Sunday, November 3, 2019

Table Saw Stand from Pallets

A stand fit for my new table saw

As I may have mentioned in previous posts, things have been going under a bit of a transformation in the shop. 

This summer marked a move to some better (albeit still "small") shop space. As part of this move, I decided to treat myself to an upgrade to my old table saw. 

In my past couple of posts, I've discovered and have been experimenting a little with that outcast of the shipping world, the lowly pallet. 

Since I was impressed on how well my new workbench had turned out. I wanted to continue my experience of using pallets to further improve conditions in the new shop space. 

My new table saw is classed as a compact table saw which is meant for use at construction sites. While a very capable saw, in order for it to be used properly, it really needs to be set securely on a stand or a tabletop. 

When I looked at what a store-bought stand would cost, I realized that I was looking at least a couple of hundred dollars for a custom stand for the saw. 

Since I had a few leftover pallets from my workbench project sitting in the corner of the shop, something told me that I could probably build something similar for a lot less money. 

The design philosophy of this saw stand was to make the stand a custom fit for the saw as opposed to building a generic stand. 

The rationale was one of safety.

By building the stand to perfectly fit the saw, there is less likelihood of the saw moving around when in use. Additionally, the saw itself would also provide some added rigidity to the stand since the bottom of the saw will be embedded into the top frame of the saw stand.

To start the build, I first took my table saw and set the feet of the saw on top of 4 scrap pieces of 2"X4". 

The new table saw
Setting 2X4 blocks under the saw's feet

First I took three lengths of 2X4 that was slightly longer than the dimensions of the saw's base and placed them around the outside front and side perimeters of the saw.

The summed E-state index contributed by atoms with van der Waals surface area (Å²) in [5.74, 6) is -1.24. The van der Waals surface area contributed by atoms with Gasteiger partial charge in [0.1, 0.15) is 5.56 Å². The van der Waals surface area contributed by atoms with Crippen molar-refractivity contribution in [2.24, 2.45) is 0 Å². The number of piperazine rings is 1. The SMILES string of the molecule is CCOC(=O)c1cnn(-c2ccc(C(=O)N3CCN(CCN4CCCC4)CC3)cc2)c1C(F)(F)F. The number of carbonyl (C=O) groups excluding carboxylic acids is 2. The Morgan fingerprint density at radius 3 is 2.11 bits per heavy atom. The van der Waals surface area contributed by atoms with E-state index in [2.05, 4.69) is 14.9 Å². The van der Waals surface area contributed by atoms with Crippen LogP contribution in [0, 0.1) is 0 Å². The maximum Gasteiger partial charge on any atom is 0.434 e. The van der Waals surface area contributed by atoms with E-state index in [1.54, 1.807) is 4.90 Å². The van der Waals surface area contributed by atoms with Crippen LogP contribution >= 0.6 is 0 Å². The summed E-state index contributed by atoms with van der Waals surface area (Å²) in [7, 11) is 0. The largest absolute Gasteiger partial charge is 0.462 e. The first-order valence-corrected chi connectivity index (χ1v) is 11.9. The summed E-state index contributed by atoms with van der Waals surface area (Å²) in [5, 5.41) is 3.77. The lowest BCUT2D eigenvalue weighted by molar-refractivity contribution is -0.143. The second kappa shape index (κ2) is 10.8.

When I placed the board on the front of the saw, it was placed such that the end of the board overlapped the ends of the sideboards, with one end of the front overlapping ends flush to the end of one of the sideboards. 

On the other sideboard, I made a mark on the front board to indicate the outside edge of the sideboard.

Test fit of front and side pieces
Front and side pieces overlapping
Marking the cut line for the front board

I then took the front board and made a cut at the mark I just made with my miter saw.

I then measured the length of the front board and cut another 2X4 to the same size in order to have a board for the back of the saw stand.

Cutting out board for the back
Board for the back of the stand

With the front and back pieces cut out, I then test fitted them to the back and front of the table saw and then I measured the distance between the front and back in order to determine how long I needed to make the sides. 

Once I had that measurement I then cut out two pieces of 2X4 to that length. 

I now had the parts to make the basic frame of the saw stand. 

Measuring the distance for the side
Parts for the frame cut out

To assemble the frame I attached the boards together with 2-inch deck screws. 

Attaching everything with deck screws

Frame is built

With the basic frame assembled I set the table saw inside it to make sure everything fit.

Doing a test fit

At this point, the frame will only be able to prevent the saw from sliding off the stand, unfortunately, since we don't have a bottom for our saw to sit on, it's just going to fall through the frame and onto the floor below. 

To prevent this, we need to add a bottom to the frame for the saw to sit on.